CL1 - FAQs: "I teach in a large lecture hall."













"I teach in a large lecture hall."

Teaching in a large lecture hall with seats bolted down, facing only one direction is problematic. There is no doubt that teaching in this environment, as compared to a classroom with tables and moveable chairs, places restrictions and makes it generally more difficult to include collaborative learning in the course. It does not however, prevent the incorporation of small group work and active learning strategies.

To include small group work requires patience and understanding on the part of all involved: students need to be told that physical accommodations are not perfect. Groups of four can be formed with two students in one row and two others directly in front of them turning around in their seats. Given the choice of sitting on steps or the floor and having peer discussions versus sitting in a traditional lecture, most students will choose the slight physical discomforts and vote for the active learning strategies. To see this in action, click here.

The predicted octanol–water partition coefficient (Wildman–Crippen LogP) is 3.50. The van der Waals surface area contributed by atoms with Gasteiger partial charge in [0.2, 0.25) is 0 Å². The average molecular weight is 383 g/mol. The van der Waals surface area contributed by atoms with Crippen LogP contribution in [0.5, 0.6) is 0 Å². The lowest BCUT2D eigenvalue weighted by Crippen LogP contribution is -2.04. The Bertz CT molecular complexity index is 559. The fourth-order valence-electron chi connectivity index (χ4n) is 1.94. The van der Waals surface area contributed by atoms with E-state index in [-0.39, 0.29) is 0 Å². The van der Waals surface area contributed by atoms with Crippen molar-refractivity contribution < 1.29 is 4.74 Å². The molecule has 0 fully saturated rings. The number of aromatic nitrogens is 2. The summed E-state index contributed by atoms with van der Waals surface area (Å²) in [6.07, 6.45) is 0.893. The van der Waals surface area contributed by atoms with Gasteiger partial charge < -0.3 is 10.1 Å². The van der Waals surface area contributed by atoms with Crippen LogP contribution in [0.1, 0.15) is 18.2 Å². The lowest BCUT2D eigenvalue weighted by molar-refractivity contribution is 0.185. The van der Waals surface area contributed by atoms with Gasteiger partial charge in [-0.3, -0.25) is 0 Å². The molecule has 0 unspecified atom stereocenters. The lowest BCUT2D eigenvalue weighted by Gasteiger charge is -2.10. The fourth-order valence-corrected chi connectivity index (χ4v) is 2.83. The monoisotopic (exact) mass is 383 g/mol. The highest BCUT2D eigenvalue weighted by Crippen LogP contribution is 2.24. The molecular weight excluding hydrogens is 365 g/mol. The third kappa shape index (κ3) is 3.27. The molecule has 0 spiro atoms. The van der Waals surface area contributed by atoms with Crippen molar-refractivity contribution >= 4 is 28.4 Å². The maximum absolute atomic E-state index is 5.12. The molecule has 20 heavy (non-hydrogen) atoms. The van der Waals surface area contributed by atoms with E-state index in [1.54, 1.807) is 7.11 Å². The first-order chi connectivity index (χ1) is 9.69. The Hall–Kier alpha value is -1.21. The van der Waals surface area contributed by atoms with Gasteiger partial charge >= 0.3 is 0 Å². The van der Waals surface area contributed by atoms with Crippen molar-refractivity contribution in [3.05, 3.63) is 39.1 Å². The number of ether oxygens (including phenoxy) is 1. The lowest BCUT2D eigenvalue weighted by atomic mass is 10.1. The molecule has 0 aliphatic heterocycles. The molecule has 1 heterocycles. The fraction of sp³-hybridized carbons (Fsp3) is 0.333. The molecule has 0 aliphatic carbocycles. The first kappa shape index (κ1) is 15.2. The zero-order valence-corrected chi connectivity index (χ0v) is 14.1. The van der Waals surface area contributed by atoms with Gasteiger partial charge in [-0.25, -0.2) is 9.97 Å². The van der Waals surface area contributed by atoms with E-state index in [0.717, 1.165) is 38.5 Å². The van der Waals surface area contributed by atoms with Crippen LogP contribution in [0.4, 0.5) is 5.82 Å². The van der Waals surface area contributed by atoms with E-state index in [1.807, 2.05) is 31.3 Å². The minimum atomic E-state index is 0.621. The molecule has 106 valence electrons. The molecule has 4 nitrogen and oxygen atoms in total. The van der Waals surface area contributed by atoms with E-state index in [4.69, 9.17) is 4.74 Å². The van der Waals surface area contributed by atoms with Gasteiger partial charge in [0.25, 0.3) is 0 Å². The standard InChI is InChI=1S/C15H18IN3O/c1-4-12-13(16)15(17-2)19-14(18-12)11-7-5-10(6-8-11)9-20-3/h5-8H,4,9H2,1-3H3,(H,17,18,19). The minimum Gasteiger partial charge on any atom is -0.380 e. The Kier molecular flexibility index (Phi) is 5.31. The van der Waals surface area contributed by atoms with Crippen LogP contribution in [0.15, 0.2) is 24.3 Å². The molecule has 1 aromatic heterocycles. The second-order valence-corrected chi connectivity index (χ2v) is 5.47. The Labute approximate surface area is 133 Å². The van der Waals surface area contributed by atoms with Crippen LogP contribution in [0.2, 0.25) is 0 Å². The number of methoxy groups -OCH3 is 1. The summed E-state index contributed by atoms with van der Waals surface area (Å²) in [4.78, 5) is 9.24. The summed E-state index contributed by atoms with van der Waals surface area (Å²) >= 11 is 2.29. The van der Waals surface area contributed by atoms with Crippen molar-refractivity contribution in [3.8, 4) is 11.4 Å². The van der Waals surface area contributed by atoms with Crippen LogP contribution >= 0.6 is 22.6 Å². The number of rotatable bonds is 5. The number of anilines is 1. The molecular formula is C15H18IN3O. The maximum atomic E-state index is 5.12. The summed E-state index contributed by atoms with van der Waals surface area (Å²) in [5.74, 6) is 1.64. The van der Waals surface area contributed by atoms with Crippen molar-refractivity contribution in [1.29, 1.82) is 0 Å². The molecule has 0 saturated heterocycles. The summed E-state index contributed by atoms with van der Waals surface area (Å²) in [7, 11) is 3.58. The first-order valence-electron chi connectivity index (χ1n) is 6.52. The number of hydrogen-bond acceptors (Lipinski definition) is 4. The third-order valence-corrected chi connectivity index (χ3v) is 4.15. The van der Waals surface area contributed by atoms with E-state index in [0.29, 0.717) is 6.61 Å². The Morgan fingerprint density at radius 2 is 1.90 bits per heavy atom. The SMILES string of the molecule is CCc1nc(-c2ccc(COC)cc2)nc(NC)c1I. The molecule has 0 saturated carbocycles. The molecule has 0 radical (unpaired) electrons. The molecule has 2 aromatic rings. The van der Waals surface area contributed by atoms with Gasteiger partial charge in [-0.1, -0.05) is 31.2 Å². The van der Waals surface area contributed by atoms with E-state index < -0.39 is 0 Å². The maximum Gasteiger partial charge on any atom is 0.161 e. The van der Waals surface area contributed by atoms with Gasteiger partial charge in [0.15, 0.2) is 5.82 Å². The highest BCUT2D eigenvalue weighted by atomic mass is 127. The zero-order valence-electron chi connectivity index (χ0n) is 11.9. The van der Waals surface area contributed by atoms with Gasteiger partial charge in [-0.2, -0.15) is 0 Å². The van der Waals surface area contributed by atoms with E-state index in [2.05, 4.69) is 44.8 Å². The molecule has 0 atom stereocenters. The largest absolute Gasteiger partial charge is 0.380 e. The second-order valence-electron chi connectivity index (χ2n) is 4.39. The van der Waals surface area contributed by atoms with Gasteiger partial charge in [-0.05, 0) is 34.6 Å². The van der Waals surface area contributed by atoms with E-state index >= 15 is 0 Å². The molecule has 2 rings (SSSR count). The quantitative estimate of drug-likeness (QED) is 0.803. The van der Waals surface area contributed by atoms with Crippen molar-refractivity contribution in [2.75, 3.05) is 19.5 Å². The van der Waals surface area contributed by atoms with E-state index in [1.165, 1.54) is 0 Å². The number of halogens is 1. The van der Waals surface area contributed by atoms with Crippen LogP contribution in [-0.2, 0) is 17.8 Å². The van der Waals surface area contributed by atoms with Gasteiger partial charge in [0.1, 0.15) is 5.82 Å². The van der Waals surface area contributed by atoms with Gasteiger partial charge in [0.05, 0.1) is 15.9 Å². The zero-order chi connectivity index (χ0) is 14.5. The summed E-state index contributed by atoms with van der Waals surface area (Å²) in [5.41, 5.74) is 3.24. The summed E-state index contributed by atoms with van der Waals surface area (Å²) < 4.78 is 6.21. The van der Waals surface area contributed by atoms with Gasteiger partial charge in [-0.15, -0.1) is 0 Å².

Also, active learning can involve short-lived informal collaborative learning groups that can provide some of the benefits of formal collaborative learning groups but can be easier to integrate logistically. For instance, the pause or concept test techniques provide quick feedback to the instructor and students, divides the lecture into mini-lectures, and only requires students to turn to their neighbors minimizing lecture halls difficulties.

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